the ecclesiastical electorates of Cologne (without Westphalian possessions) and Trier
the duchies of Jülich, Cleves, and Berg, forming the United Duchies of Jülich-Cleves-Berg from 1521
the County of Sponheim and numerous further Imperial Counties
the Free Imperial Cities of Aachen and Cologne.
In spite of its dismembered condition, and the sufferings it underwent at the hands of its French neighbours in various periods of warfare, the Rhenish territory prospered greatly and stood in the foremost rank of German culture and progress. Aachen was the place of coronation of the German emperors, and the ecclesiastical principalities of the Rhine played a large role in German history.
Main article: Left Bank of the Rhine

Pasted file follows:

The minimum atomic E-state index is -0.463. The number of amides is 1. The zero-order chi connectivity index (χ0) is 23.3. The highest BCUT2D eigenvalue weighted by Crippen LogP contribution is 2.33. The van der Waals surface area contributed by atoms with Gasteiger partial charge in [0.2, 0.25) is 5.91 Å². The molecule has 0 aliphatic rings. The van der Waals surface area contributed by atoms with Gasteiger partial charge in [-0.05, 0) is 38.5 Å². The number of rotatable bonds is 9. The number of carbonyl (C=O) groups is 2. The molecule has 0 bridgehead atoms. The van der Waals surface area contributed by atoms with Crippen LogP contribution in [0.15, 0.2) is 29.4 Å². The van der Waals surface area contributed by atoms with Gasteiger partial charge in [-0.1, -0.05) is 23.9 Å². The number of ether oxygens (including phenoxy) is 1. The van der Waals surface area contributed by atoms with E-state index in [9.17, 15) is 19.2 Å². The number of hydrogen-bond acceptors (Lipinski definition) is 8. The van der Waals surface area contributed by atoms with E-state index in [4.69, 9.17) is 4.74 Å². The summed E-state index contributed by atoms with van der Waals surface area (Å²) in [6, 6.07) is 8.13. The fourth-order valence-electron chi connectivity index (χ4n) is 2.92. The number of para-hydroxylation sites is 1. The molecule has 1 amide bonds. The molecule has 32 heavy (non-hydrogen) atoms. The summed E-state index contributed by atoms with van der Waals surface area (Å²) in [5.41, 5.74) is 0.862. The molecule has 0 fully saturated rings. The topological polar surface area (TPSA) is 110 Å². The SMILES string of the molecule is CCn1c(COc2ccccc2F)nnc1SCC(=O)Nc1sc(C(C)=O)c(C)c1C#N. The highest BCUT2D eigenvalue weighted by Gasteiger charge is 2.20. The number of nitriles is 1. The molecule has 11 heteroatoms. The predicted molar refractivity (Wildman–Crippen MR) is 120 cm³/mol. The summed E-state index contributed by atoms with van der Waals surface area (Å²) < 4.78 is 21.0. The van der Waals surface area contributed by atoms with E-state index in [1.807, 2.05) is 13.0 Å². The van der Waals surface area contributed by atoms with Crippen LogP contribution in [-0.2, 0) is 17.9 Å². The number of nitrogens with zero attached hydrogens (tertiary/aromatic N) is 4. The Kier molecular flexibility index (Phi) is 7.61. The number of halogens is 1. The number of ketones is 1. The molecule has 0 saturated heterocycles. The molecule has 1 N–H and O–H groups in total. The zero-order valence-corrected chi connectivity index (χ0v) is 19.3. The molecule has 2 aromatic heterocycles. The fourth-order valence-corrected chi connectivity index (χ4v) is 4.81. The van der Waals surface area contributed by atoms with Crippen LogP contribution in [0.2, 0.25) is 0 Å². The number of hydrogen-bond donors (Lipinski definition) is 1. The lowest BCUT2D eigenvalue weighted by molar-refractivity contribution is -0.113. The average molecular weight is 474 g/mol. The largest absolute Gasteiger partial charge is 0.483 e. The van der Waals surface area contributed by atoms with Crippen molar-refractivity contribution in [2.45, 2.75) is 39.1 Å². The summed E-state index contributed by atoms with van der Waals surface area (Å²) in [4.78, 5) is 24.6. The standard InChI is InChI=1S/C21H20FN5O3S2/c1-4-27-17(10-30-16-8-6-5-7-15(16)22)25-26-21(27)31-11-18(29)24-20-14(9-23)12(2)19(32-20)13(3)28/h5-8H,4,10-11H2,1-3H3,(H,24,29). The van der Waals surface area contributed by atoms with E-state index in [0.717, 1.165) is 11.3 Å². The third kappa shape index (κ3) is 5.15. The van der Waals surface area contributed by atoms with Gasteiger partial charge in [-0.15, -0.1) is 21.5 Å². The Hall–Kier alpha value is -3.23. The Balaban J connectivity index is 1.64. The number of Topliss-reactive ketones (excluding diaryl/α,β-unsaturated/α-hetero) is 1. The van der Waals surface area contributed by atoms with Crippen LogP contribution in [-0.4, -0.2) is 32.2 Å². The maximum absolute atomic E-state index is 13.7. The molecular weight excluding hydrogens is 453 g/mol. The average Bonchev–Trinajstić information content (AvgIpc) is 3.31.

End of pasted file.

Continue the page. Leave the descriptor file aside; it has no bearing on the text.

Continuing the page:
At the Peace of Basel in 1795, the whole of the left bank of the Rhine was taken by France. The population was about 1.6 million in numerous small states. In 1806, the Rhenish princes all joined the Confederation of the Rhine, a puppet of Napoleon. France took direct control of the Rhineland until 1814 and radically and permanently liberalized the government, society and economy. The Coalition of France's enemies made repeated efforts to retake the region, but France repelled all the attempts. The French swept away centuries worth of outmoded restrictions and introduced unprecedented levels of efficiency. The chaos and barriers in a land divided and subdivided among many different petty principalities gave way to a rational, simplified, centralized system controlled by Paris and run by Napoleon's relatives. The most important impact came from the abolition of all feudal privileges and historic taxes, the introduction of legal reforms of the Napoleonic Code, and the reorganization of the judicial and local administrative systems. The economic integration of the Rhineland with France increased prosperity, especially in industrial production, while business accelerated with the new efficiency and lowered trade barriers. The Jews were liberated from the ghetto. There was limited resistance; most Germans welcomed the new regime, especially the urban elites, but one sour point was the hostility of the French officials toward the Roman Catholic Church, the choice of most of the residents. The reforms were permanent. Decades later workers and peasants in the Rhineland often appealed to Jacobinism to oppose unpopular government programs, while the intelligentsia demanded the maintenance of the Napoleonic Code (which was stayed in effect for a century).